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Ignea > The Realms of Fire and Death > Reviews
Ignea - The Realms of Fire and Death

Ignea - The Realms of Fire and Death - 95%

Livingwave17, March 18th, 2022

Ignea is a force to be admired. With 2 full albums, an EP and a split release with fellow Ukrainian countrymen Ersedu under their belt, and all released independently since 2016, Ignea is probably the second greatest metal powerhouse of their country after the all too famous Jinjer. Their style has its own unique niche between progressive, alternative and traditional influences from their national mythology and the middle east (at least in my humble evaluation). They are a truly unboxable (it’s a word) band, and that’s exactly what prog snobs like me like, but they are very accessible and catchy as well. Today we’re hopping aboard the DeLorean and taking a trip back to April 2020 to enjoy “The Realms of Fire and Death”, the band’s second full-length release. 

Ignea’s sound is an epic combo of catchy groove riffing style with flowing soothing melodies on top and progressive flavors on the side. Opener “Queen Dies” is already a testament to the band’s super headbangable style of heavy crunching riffs with super clever drums. The guitar lines rely mostly on chugging groovy riffs and open driven harmonies, without solos. Occasional breakdowns or de-tuned riffs make appearances at times as well. The drumming is functional in nature, keeping the foundation of solid grooves going and adding what are probably some of my favorite fills and transitions in metal to spice up the songs. The bass mostly follows the guitar line but also gets the spotlight over verse sections where the guitars go silent, revealing a chunky tasty tone to behold. On top we have the atmospheres, harmonies and buzzy fuzzy (almost industrial) sound effects from the keyboard, bringing both an ethnic feel at times as well as a more electronic edge in other cases creating some super nice tensions and contrasts in the music. It also gives us a flashy over the top solo at the end of “Gods of Fire” and that’s sick.

Vocally Ignea brings the same duality of atmosphere and aggression, with a touch on ethnic feelings. Helle’s vocals alternate screaming and singing as if the two styles were meant to go together all along, despite the stark contrast between her corrosive scream and fairy tale-ish clean voice, and the band has an incredible skill at creating memorable user-friendly melodies for clean vocals. Conceptually the album tells fictitious stories that seem to be best described as “evil fairy tales”. This is much supported by the folky influence in the vocals and some instrumentals. The raw tribal percussion and middle eastern melodies that shine in the ballad “What For” as well as the heavily metalized cover of “Í tokuni” by Eivør are the best instances of this. The added bonus of a song in their native language Ukrainian (second track “Чорне полум'я” which translates as “Black Flame”), which is also offered in an English version at the end of the album is another true highlight of the album, and it also has a super sick breakdown. Overall, the lyrics and vocals are quite confrontationally poetic throughout most of the album, allowing the darker energy of the metal elements to be integrated in the concept and nature of the album.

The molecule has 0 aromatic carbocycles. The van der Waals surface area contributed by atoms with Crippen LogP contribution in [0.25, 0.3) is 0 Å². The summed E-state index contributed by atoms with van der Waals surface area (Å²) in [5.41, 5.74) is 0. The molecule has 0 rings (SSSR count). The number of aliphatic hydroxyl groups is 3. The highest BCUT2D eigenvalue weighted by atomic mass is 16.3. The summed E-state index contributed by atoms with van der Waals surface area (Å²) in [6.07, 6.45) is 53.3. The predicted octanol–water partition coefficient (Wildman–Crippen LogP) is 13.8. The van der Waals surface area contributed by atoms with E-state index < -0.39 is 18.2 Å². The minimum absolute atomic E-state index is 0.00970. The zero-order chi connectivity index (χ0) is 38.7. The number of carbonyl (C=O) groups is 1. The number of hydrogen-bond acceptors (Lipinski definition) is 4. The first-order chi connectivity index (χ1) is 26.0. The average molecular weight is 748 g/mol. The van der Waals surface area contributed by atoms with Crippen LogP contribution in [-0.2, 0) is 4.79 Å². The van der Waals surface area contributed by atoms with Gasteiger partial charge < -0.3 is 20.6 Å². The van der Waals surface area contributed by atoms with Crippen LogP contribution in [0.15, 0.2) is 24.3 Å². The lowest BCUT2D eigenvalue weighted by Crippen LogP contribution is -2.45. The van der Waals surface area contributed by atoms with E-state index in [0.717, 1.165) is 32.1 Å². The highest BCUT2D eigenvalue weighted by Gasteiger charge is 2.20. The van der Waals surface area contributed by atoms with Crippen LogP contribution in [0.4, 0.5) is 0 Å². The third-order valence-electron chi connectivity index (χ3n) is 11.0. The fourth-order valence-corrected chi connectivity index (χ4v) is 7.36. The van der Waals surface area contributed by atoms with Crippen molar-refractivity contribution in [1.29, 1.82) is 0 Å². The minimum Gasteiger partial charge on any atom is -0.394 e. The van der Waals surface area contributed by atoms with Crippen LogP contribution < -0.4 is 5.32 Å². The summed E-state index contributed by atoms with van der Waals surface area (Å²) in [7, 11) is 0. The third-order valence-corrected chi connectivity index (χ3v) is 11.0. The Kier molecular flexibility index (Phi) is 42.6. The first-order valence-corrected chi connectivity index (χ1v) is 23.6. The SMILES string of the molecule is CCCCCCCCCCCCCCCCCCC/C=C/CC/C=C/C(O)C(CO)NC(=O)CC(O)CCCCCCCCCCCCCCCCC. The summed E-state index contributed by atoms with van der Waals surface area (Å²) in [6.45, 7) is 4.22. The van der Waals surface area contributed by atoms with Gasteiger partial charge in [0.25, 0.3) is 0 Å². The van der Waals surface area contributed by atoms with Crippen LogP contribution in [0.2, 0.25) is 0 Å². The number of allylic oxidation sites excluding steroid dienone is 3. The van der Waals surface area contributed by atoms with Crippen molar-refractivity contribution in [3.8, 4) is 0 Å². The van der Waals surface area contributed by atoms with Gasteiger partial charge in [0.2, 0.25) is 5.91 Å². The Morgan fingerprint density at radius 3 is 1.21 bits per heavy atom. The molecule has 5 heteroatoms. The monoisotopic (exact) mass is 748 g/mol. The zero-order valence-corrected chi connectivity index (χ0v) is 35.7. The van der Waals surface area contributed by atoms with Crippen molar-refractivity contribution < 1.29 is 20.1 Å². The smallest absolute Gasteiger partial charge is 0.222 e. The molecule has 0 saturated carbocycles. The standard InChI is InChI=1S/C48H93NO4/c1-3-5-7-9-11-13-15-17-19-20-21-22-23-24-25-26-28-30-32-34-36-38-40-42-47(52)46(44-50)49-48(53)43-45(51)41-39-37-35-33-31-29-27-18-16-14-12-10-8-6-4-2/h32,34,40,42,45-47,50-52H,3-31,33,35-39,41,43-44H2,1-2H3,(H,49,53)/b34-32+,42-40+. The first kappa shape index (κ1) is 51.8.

In my estimate, Ignea’s essence stands in their capacity to make their different contrasting elements work together for the stories and feelings of the music, but to also keep everything catchy and ear-friendly from the first listen. It’s not contrast for the sake of contrast and they only create enough tension to raise an eyebrow, but never to disrupt the flow of the songs. The songs are different from each other, they connect beautifully, and there is no filler. To top it off, the production quality is staggering especially given that this album was self-released. I can only urge you to dare to enter “The Realms of Fire and Death”, and to check out Ignea on YouTube, Spotify, Bandcamp, their website and Patreon.

Enjoy!

The Metal Observer

Queen Dies - 79%

Larry6990, June 10th, 2020
Written based on this version: 2020, CD, Independent

I'm very grateful to the previous reviewers below for outlining exactly where the storytelling aspect of this album lies. One of my very few qualms with this record, and with concept records in general, is when the music and narrative either don't line up or are unclear. Ukrainian modern folk/death/groove/symphonic/prog/whateverthefuck metallers Ignea proudly describe this LP as 'a concept album with strong storytelling, metaphors, symbols, and is accompanied by a book of short tales incorporating the lyrics of each song'. I think I need that book because I find myself trying too hard to understand how the music and supposed story relate. I don't wish to get too bogged down in this aspect, but it is something I care about. The structure of an album matters a lot to me. The Realms Of Fire & Death, the Ukrainians' sophomore effort, probably would have scored higher had this not been an issue, because the music on display here is of a high standard indeed.

If you enjoyed their debut, 2017's The Sign Of Faith, then there's no reason not to sink your teeth into Realms.... It's more of the same stuff Ignea do so well: riff-centric, female-fronted, melodic metal with an Eastern tinge and heavy groove. And I mean heavy groove. Considering the imagery and reputation of this quintet, the brutality on display can be surprisingly refreshing. The massive riffs are always my favourite sections and what I look forward to the most. They are more plentiful on this album than the last, as are Helle Bogdanova's harsh vocals. Thus making the more death-oriented, heavy-as-a-rhino's-ballsack songs my personal highlights. Opener "Queen Dies" implies a lot of heaviness and essentially acts as one big crescendo into the sledgehammer that is "Чорне полум'я". With a bulldozer of a main riff and a breakdown weighty enough to melt a horse at the 3:39 mark, it's the cut 'n' dry favourite for me.